Zithromax Effective for Traveler’s Diarrhea
A single dose of the antibiotic azithromycin, sold in the US Under the trade name Zithromax, is recommended as the first therapy to be used against traveler’s diarrhea, especially if acquired in Thailand, researchers report in the journal Clinical Infectious Diseases.
According to surveys of US military personnel stationed in Thailand, bacteria belonging to the Campylobacter family account for up to 60 percent of cases of diarrhea, said Dr. David R. Tribble of the Naval Medical Research Center in Silver Spring, Maryland .
More than 85 percent of these pathogens are resistant to fluoroquinolone antibiotics, such as Levaquin (levofloxacin) or Cipro (ciprofloxacin), which are frequently prescribed for traveler’s diarrhea.
To evaluate alternative treatments, researchers studied 156 patients with diarrhea who were being treated at military field clinics in Thailand. Patients were randomized to azithromycin given as a single dose or for 3 days, or to levofloxacin given for 3 days.
Campylobacter organisms were isolated in 64 percent of patients and 50 percent of these organisms were resistant to levofloxacin. However, no resistance to azithromycin was observed.
Three days after initiation of treatment, the cure rate was 96 percent in azithromycin single dose patients, 85 percent in patients with azithromycin at three doses, and 71 percent in patients receiving levofloxacin.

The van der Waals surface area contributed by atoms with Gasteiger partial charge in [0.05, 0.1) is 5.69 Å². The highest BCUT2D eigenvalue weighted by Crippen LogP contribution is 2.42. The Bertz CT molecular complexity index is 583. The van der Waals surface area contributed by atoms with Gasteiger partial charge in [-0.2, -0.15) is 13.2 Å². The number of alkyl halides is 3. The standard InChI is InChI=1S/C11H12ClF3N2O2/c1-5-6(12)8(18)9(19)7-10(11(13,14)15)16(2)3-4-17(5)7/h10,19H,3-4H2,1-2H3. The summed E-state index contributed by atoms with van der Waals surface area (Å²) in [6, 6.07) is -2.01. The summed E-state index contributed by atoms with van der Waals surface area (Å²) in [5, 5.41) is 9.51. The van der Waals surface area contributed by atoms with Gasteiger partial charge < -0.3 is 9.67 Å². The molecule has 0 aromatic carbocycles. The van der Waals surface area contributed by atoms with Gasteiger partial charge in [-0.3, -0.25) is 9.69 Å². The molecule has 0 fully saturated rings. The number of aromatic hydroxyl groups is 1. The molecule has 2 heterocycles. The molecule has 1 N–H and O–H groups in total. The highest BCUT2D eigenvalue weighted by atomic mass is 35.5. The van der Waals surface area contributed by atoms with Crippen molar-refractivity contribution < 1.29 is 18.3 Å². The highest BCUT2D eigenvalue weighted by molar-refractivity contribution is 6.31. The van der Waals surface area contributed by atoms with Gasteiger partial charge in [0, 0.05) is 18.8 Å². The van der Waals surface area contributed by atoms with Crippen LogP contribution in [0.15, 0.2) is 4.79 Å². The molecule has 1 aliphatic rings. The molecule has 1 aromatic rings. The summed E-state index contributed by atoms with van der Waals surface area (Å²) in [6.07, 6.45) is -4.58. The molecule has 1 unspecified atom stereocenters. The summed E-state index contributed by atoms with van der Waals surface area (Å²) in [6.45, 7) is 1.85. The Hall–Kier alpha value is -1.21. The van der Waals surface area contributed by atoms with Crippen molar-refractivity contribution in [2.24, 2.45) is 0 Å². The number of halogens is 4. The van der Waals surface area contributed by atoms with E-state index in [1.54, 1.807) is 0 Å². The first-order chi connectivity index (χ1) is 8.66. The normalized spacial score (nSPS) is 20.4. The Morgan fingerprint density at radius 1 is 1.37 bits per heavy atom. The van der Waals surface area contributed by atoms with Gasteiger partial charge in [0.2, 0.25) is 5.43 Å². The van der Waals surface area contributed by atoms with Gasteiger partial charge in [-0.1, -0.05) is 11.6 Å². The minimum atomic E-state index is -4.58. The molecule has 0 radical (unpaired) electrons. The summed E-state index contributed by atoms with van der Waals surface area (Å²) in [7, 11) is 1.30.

Eradication of bacteria up to 100 percent with azithromycin was observed compared to 38 percent with levofloxacin. Although azithromycin eradicated the bacterium much more rapidly, the time to complete recovery was approximately the same for each drug.
Nausea was common with the single dose of azithromycin, but was generally mild and transient.
Researchers recommend a single dose of azithromycin for travelers’ diarrhea acquired in Thailand when the pathogen causing the infection is not known and is a good initial treatment overall.
Dr. Herbert L. DuPont, author of an accompanying editorial, told Reuters Health that “people destined for a developing country should have with them a drug for the self-treatment of common diarrhea that occurs.”
“No drug works for all forms of this disease,” added DuPont of Baylor College of Medicine, Houston, Texas. However, “azithromycin has an advantage during the trip to Asia as it addresses the most invasive causes of diarrhea leading to fever and dysentery.”